Point Distribution Model

A Point Distribution Model (PDM) is a statistical parametric model of the shape of a deformable object. The PDN is often used to parameterize the shape of a collection of keypoints for use in deformable model, such as the Active Appearance Model (AAM). The PDM is also an efficient parameterization for keypoint filtering to remove jitter and outliers.

Constructing the PDM

Given a set of 2D keypoints, $(x_i, y_i) \forall i = 1,...,L$, we can flatten the coordinates into a ‘shape vector’ of size $2L \times 1$:

Given a large collection of shape vectors, we can construct a PDM offline using the following algorithm:

1. Compute the global similarity transform matrix using Generalized Procrustes Analysis given the N shape vectors. Apply the global transform to the shapes, effectively normalizing scaling, in-plane rotation, and translation across the shapes.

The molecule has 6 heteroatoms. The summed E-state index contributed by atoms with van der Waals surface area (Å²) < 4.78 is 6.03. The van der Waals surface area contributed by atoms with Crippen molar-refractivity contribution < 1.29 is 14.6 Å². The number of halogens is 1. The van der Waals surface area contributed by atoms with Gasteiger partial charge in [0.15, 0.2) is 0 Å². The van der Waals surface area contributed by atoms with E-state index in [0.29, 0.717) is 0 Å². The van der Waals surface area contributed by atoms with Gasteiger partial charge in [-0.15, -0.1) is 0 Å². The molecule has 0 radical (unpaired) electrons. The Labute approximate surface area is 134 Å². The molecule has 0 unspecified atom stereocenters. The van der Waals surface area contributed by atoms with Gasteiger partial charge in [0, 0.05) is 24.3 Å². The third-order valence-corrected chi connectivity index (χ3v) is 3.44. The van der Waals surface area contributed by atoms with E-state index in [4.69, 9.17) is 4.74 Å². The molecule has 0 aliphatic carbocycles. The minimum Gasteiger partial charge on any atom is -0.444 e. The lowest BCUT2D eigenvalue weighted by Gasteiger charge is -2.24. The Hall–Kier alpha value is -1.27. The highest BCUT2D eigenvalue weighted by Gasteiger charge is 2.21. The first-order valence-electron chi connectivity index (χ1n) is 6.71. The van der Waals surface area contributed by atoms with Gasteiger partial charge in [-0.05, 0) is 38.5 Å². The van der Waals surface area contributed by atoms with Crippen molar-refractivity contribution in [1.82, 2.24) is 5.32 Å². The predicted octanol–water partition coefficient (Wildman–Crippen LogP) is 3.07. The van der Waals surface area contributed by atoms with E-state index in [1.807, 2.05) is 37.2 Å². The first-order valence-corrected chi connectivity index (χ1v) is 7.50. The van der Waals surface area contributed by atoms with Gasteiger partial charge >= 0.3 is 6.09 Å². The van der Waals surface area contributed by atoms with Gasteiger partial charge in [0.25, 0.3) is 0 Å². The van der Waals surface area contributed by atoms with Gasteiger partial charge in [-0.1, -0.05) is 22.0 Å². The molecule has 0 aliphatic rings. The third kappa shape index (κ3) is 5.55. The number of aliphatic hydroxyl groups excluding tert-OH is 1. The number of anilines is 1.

2. Apply Principle Component Analysis (PCA) on the aligned shapes to obtain a basis of eigenvectors $U_s\in{\mathbb{R}^{N \times 2L}}$.
3. Re-orthonormalize the PCA eigenvectors given the global similarity transform basis.

The final PDM will be described by:

• $A_s\in{\mathbb{R}^{4\times2L}}$ similarity model
• $\bar{a}_s\in{\mathbb{R}^{2L}}$ similarity mean shape
• $U_s\in{\mathbb{R}^{n \times 2L}}$ PCA shape components
• $\bar{u}_s\in{\mathbb{R}^{2L}}$ PCA mean shape
• $u_e\in{\mathbb{R}^n}$ PCA eigenvalues where $n$ identifies the first $n$ eigenvectors in the PCA shape basis.

Applying the PDM

Given a shape vector $s$, the PDM weights $p$ can be recovered by projecting into the PCA space $p = U^T_s(s - \bar{s})$. However, before projecting into the PCA space the shape must be rescaled and aligned with the mean shape $\bar{a}_s$ by applying Procrustes Analysis.

• C++
• Eigen
• Python